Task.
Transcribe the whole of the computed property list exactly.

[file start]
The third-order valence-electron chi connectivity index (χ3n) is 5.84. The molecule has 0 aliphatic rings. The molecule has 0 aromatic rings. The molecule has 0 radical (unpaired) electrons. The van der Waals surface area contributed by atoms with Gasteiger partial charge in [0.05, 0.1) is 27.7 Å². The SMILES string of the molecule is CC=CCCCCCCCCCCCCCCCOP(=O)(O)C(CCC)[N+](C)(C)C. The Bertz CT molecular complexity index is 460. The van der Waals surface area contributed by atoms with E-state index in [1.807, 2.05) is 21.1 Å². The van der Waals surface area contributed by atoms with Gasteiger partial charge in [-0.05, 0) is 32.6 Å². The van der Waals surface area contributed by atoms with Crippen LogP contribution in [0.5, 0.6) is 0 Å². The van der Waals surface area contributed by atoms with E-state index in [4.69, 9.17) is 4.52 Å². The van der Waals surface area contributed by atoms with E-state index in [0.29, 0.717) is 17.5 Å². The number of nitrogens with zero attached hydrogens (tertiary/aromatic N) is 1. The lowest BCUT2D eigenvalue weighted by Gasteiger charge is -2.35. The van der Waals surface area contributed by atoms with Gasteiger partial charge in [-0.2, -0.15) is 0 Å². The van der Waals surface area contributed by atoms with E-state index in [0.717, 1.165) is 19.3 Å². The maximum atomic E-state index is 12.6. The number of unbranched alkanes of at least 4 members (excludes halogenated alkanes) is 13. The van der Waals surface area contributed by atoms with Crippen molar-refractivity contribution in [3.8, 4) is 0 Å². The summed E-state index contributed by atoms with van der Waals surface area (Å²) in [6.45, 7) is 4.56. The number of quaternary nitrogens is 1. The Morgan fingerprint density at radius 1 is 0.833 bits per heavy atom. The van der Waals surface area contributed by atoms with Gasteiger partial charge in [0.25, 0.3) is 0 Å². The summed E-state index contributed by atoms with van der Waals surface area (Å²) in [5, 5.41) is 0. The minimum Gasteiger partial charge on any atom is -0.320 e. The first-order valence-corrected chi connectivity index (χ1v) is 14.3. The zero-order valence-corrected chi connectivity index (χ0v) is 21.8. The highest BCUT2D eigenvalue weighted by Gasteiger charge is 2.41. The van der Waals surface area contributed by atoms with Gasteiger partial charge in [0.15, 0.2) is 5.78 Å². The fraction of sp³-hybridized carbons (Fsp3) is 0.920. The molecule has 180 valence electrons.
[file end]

The third-order valence-electron chi connectivity index (χ3n) is 5.84. The molecule has 0 aliphatic rings. The molecule has 0 aromatic rings. The molecule has 0 radical (unpaired) electrons. The van der Waals surface area contributed by atoms with Gasteiger partial charge in [0.05, 0.1) is 27.7 Å². The SMILES string of the molecule is CC=CCCCCCCCCCCCCCCCOP(=O)(O)C(CCC)[N+](C)(C)C. The Bertz CT molecular complexity index is 460. The van der Waals surface area contributed by atoms with E-state index in [1.807, 2.05) is 21.1 Å². The van der Waals surface area contributed by atoms with Gasteiger partial charge in [-0.05, 0) is 32.6 Å². The van der Waals surface area contributed by atoms with Crippen LogP contribution in [0.5, 0.6) is 0 Å². The van der Waals surface area contributed by atoms with E-state index in [4.69, 9.17) is 4.52 Å². The van der Waals surface area contributed by atoms with E-state index in [0.29, 0.717) is 17.5 Å². The number of nitrogens with zero attached hydrogens (tertiary/aromatic N) is 1. The lowest BCUT2D eigenvalue weighted by Gasteiger charge is -2.35. The van der Waals surface area contributed by atoms with Gasteiger partial charge in [-0.2, -0.15) is 0 Å². The van der Waals surface area contributed by atoms with E-state index in [0.717, 1.165) is 19.3 Å². The maximum atomic E-state index is 12.6. The number of unbranched alkanes of at least 4 members (excludes halogenated alkanes) is 13. The van der Waals surface area contributed by atoms with Crippen molar-refractivity contribution in [3.8, 4) is 0 Å². The summed E-state index contributed by atoms with van der Waals surface area (Å²) in [6.45, 7) is 4.56. The number of quaternary nitrogens is 1. The Morgan fingerprint density at radius 1 is 0.833 bits per heavy atom. The van der Waals surface area contributed by atoms with Gasteiger partial charge in [0.25, 0.3) is 0 Å². The summed E-state index contributed by atoms with van der Waals surface area (Å²) in [5, 5.41) is 0. The minimum Gasteiger partial charge on any atom is -0.320 e. The first-order valence-corrected chi connectivity index (χ1v) is 14.3. The zero-order valence-corrected chi connectivity index (χ0v) is 21.8. The highest BCUT2D eigenvalue weighted by Gasteiger charge is 2.41. The van der Waals surface area contributed by atoms with Gasteiger partial charge in [0.15, 0.2) is 5.78 Å². The fraction of sp³-hybridized carbons (Fsp3) is 0.920. The molecule has 180 valence electrons.